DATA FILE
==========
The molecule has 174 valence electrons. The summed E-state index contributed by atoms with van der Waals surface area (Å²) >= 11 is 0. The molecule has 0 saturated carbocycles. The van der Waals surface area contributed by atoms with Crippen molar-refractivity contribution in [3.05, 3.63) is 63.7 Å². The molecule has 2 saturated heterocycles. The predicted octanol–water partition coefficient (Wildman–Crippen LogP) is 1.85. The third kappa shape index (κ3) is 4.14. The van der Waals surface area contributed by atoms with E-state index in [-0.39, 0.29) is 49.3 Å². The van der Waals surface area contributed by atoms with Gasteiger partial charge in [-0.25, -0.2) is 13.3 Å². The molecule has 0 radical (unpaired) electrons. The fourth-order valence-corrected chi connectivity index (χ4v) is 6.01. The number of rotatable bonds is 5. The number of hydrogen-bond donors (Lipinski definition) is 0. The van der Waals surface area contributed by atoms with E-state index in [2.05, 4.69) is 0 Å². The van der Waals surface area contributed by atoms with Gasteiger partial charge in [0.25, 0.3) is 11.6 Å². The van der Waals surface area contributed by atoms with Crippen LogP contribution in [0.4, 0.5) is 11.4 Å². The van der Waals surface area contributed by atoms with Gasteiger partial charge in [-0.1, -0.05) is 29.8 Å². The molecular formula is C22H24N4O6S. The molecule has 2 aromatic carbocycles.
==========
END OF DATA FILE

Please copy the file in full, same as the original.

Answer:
The molecule has 174 valence electrons. The summed E-state index contributed by atoms with van der Waals surface area (Å²) >= 11 is 0. The molecule has 0 saturated carbocycles. The van der Waals surface area contributed by atoms with Crippen molar-refractivity contribution in [3.05, 3.63) is 63.7 Å². The molecule has 2 saturated heterocycles. The predicted octanol–water partition coefficient (Wildman–Crippen LogP) is 1.85. The third kappa shape index (κ3) is 4.14. The van der Waals surface area contributed by atoms with E-state index in [-0.39, 0.29) is 49.3 Å². The van der Waals surface area contributed by atoms with Gasteiger partial charge in [-0.25, -0.2) is 13.3 Å². The molecule has 0 radical (unpaired) electrons. The fourth-order valence-corrected chi connectivity index (χ4v) is 6.01. The number of rotatable bonds is 5. The number of hydrogen-bond donors (Lipinski definition) is 0. The van der Waals surface area contributed by atoms with E-state index in [2.05, 4.69) is 0 Å². The van der Waals surface area contributed by atoms with Gasteiger partial charge in [0.25, 0.3) is 11.6 Å². The van der Waals surface area contributed by atoms with Crippen LogP contribution in [0.4, 0.5) is 11.4 Å². The van der Waals surface area contributed by atoms with Gasteiger partial charge in [-0.1, -0.05) is 29.8 Å². The molecular formula is C22H24N4O6S. The molecule has 2 aromatic carbocycles.